What You Need to Know About the 20% Down Payment Myth
July 19, 2019
Odds are, you grew up hearing the oft-repeated 20% down payment rule, as it pertains to buying a home. But in today’s mortgage economy, this rule is far from standard. In fact, you can contribute significantly less as a down payment, making home-buying easier than ever.
How Low Can You Go?
Once upon a time, saving for a 20% down payment was an expected part of buying a home. However, the introduction of the FHA mortgage in the 1930s did away with this hefty savings requirement, reducing the tens of thousands of dollars that new buyers would need to hand over at closing.
While the 20% rule has stuck around as folklore, future homeowners can actually get approved for mortgages requiring less than 10% down. Depending on your credit, the type of home you’re buying, and your career, you might even be able to buy a home with a zero-down mortgage.
The less you’re required to put up as a down payment on your new home, the less you’ll have to save over the years. For most buyers, this means that homeownership is within reach even sooner than you’d think!
Mortgages Requiring 5 to 20 Percent Down
Conventional loans are not part of specific government programs, and are instead available through a wide variety of banks and other lenders. They have a variable down payment requirement, ranging from 5-20% of the home’s purchase price.
Your requirement will depend on things such as:
- Your credit history and score
- The type of home you’re buying
- The price of the home/total mortgage loan amount
The idea of saving only 5% for a down payment, versus 20%, is exciting to most buyers. After all, on a $250,000 home that’s the difference between a $12,500 down payment and a hefty $50,000 one. This lower threshold means you can buy a home much sooner and with a smaller financial impact.
However, it’s important to note that there is a slight catch.
Conventional mortgages will require you to pay private mortgage insurance (PMI) each month if you put down less than 20 percent. This fee is required until your home’s loan-to-value ratio (LTV) reaches 78%, and can easily add up to hundreds of dollars a month.
Mortgages Requiring 3.5 Percent Down
If your credit score is 580+, you can qualify for a loan insured by the Federal Housing Administration. These loans require a down payment of only 3.5 percent. Have a lower credit score than 580? Your FHA loan will still only require a 10% down payment.
You should note that FHA loans don’t typically offer the best interest rates. If you’re able to afford a conventional loan with a slightly larger down payment, that might still be your more affordable option (even with PMI added in). For those most concerned with a lower down payment, though, the FHA 3.5% requirement is very enticing.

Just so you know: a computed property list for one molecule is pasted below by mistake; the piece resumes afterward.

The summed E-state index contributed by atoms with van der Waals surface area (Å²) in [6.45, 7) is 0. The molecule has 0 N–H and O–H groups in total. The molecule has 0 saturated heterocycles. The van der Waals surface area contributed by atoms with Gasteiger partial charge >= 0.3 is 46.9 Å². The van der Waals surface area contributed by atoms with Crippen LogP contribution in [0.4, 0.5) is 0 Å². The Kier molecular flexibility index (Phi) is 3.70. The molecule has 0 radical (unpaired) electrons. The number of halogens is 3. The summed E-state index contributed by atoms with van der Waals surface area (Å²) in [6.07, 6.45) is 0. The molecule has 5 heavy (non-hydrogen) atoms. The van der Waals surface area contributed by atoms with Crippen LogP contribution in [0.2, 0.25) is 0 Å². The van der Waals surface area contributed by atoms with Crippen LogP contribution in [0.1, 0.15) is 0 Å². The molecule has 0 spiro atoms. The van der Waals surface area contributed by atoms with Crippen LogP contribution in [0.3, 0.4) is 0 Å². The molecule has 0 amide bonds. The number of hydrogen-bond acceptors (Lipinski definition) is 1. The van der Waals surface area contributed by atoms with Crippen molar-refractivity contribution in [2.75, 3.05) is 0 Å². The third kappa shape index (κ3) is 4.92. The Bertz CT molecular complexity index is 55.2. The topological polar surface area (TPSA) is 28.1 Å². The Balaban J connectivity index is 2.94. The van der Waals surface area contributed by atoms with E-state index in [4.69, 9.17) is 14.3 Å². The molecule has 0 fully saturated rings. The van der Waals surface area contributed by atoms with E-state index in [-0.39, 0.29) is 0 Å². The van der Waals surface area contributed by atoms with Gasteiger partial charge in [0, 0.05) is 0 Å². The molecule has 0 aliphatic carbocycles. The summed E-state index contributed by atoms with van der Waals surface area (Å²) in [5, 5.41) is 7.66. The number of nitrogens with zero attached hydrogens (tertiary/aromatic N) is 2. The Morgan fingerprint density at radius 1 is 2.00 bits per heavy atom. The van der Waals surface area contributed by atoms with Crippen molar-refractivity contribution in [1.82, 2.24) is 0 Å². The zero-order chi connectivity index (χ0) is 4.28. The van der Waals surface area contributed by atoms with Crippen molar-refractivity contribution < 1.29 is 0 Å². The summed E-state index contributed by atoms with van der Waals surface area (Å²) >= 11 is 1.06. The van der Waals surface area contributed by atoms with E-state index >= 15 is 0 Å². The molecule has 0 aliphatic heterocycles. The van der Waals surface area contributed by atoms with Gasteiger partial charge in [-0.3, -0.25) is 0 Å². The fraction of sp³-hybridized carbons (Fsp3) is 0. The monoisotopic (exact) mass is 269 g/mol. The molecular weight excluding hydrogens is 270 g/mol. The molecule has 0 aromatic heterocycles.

Mortgages Requiring 0 Percent Down
Depending on your personal situation, there are instances where you can snag a zero-down mortgage.
If you’re active duty military (or in some cases, retired), you might qualify for a VA loan. These government-secured loans are available to service members with a 0% down payment requirement. There is no PMI requirement on these loans, either.
Interest rates are still credit-based, though VA loans typically have lower rates than conventional mortgages.
Certain buyers may qualify for special programs that offer zero-down mortgages. One example of this is the USDA Loan, offered to buyers in rural areas.
Why 20 Percent Down Is Still a Good Idea
Even if you can get a mortgage with less than 20% down, you might not want to. It’s important to do the math to determine your best options and long-term costs.
If you put less than 20% down on a conventional loan, you’ll be subject to PMI. This monthly insurance premium typically costs between 0.5-1% of the loan amount annuals, which can be hundreds or thousands of wasted dollars.
The smaller your down payment, the less equity you’ll have built into your home from the start. This also means that it will take you longer to build equity, which would be a problem if you need to sell sooner than later.
The higher your down payment, the lower your mortgage loan. And the lower your mortgage loan, the lower your monthly payments. This can significantly impact your cash flow for decades to come.
Many conventional lenders will also offer better interest rates to buyers with higher down payments. This can mean serious savings over the repayment of your home loan.
While a 20% down payment is still a great idea for many homebuyers, it might not be possible (or preferable) for others. Be sure to see what you qualify for and how much each loan type will cost you in the end, before making your mortgage decision.